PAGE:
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Racing the clock: How we helped Blane Canada create a coronavirus dashboard to measure coronavirus economic impact

Blane Canada needed assistance building a dashboard to provide government leaders data needed to evaluate the economic conditions of their communities, and they needed it fast.

Challenge

 

During the summer of 2020, government leaders needed to continually evaluate the economic conditions of their communities in response to the COVID-19 pandemic. They needed to make strategic decisions about how to help businesses, which ones should reopen, what part of the workforce should continue to remain remote, how long that should continue, and so forth. But there was a lack of data on which to base these decisions.

Illinois-based Blane Canada, Ltd., an economic development services firm, and the volunteer, grassroots BR|E (business retention/expansion) COVID-19 Response Network envisioned a way to quickly provide that data.

They created a benchmark survey and follow-up questionnaire to measure the level and severity of the impact and to learn the needs of businesses. The carefully selected questions revolve around the workforce, finances, supply chain, and the future.

However, they needed to gather and deliver this benchmark data, and that would be quite a challenge.

Getting the right technology in place

The COVID-19 Response Network wanted a tool that would allow them to analyze and distribute data on a large scale and free to the public. The group needed a technology partner who would take time to understand the problem, ask the right questions, and build a technology solution against a tight timeline.

Eric Canada, CEO of Blane Canada, was confident that Fusion Alliance, his company’s technology partner of two years, would be the right fit.

He asked if Fusion could build a tool for economic developers to learn the impact of the virus on their business communities. Within two weeks, we had a solution and dashboards up and running, available to the public.

Solution

Our team began by evaluating survey platforms to choose the right one for the task. We conducted proof-of-concept testing to see which platforms met all requirements, and then selected a tool. Next, we determined how to standardize and unify data collection. Then we built the survey, sent it out, and enabled other entities to send the survey, as well. That all happened within five days of being approached.

After that, the focus was on how to display the results. Our team suggested something similar to the Johns Hopkins coronavirus dashboard, and Canada was on board. A dashboard would allow users to see the story in a visual format and interact with the data.

Working against the clock, we built the dashboard and demoed it a few days later to more than 100 organizations in the growing grass-roots volunteer network.

Two days after the survey was sent, the data began pouring in, and it was aggregated and put into the analytics toolset. The group continues to send surveys and follow-up monitoring questionnaires all over the nation, and the dashboard is constantly updated as more results come in.

Some companies have participated and submitted up to four monitoring surveys, providing more data points.

Fusion Alliance is essential to making a difference for our clients, and, more importantly, for economic developers and communities across the country and beyond.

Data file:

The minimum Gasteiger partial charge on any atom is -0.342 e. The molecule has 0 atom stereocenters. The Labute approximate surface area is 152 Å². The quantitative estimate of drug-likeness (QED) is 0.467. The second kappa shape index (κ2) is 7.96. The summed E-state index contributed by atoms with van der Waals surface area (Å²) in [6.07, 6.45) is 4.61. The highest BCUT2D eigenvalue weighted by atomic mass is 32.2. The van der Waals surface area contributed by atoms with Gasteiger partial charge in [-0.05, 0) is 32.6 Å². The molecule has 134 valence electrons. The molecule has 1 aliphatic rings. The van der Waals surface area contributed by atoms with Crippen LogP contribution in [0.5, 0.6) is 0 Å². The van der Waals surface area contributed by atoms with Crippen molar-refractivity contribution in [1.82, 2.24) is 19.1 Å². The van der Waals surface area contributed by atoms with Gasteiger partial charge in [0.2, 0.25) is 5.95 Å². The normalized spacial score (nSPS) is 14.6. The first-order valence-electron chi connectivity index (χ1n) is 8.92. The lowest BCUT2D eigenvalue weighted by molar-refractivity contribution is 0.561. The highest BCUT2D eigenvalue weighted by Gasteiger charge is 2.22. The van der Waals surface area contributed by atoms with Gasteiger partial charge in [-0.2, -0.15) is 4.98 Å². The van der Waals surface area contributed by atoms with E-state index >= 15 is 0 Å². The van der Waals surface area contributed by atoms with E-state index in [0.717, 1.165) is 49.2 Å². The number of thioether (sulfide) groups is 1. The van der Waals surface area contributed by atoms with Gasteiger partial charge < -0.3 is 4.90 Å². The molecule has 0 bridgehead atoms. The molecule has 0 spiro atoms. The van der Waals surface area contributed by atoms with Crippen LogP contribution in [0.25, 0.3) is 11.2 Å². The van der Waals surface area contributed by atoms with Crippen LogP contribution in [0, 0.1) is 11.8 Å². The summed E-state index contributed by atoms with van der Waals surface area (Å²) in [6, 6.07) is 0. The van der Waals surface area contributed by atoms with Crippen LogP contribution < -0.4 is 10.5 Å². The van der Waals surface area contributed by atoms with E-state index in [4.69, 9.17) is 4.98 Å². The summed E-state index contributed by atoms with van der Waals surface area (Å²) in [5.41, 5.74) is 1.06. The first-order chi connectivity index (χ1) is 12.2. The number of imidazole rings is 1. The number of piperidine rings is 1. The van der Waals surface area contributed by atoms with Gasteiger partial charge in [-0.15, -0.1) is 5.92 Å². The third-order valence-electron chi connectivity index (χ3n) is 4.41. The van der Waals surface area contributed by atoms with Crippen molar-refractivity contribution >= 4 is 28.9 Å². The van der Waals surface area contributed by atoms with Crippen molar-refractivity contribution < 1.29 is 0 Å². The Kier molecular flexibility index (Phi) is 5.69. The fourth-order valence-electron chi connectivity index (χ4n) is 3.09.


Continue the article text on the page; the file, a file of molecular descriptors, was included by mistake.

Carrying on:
Eric Canada, CEO, Blane Canada, Ltd.

Outcomes

The key to the success and expansion of this grassroots organization is getting the word out to have more businesses participate in the survey and make more economic decision makers aware of the existence of this data.

The network has grown to more than 360 members and continues to expand. Members are using their personal networks and personal funds to share out this data for the betterment of communities all over the country as we reconstruct economically. The next step will be to tell this story on a national level.

On an international front, interest has grown organically through word of mouth, with survey results from Mexico, Argentina, Canada, and New Zealand. The UN Economic Commissions for Europe, Latin America/Caribbean, Africa, and South Africa have also received the survey, with plans to distribute it worldwide. Already Australia, France, and Germany have also expressed interest.

Meanwhile, from a technology standpoint, the dashboards are being honed and improved as needs are identified. While the raw data is not yet available for downloading, Eric Canada said that is in the works.

At press time, the surveys keep coming in, with more than 6,000 submissions, which Canada said is already a representative sample. He is eager to hit the 10,000+ mark as awareness expands.

“We are a small client. Fusion Alliance didn’t have to pay attention to us or to this special project. But your team responded immediately, throwing support behind us. Fusion is essential to making a difference for our clients and, more importantly, for economic developers and communities across the country and beyond,” Canada reflected.

For now, members of the COVID-19 Response Network continue their hard work, hoping they will one day look back and know that their efforts helped Americans as our country began reconstructing from the economic fallout of this pandemic.

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Two week turnaround from concept to delivered solution
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Dashboards help decision-makers benchmark against other similar communities
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Scalable solution sets Blane Canada up for future success

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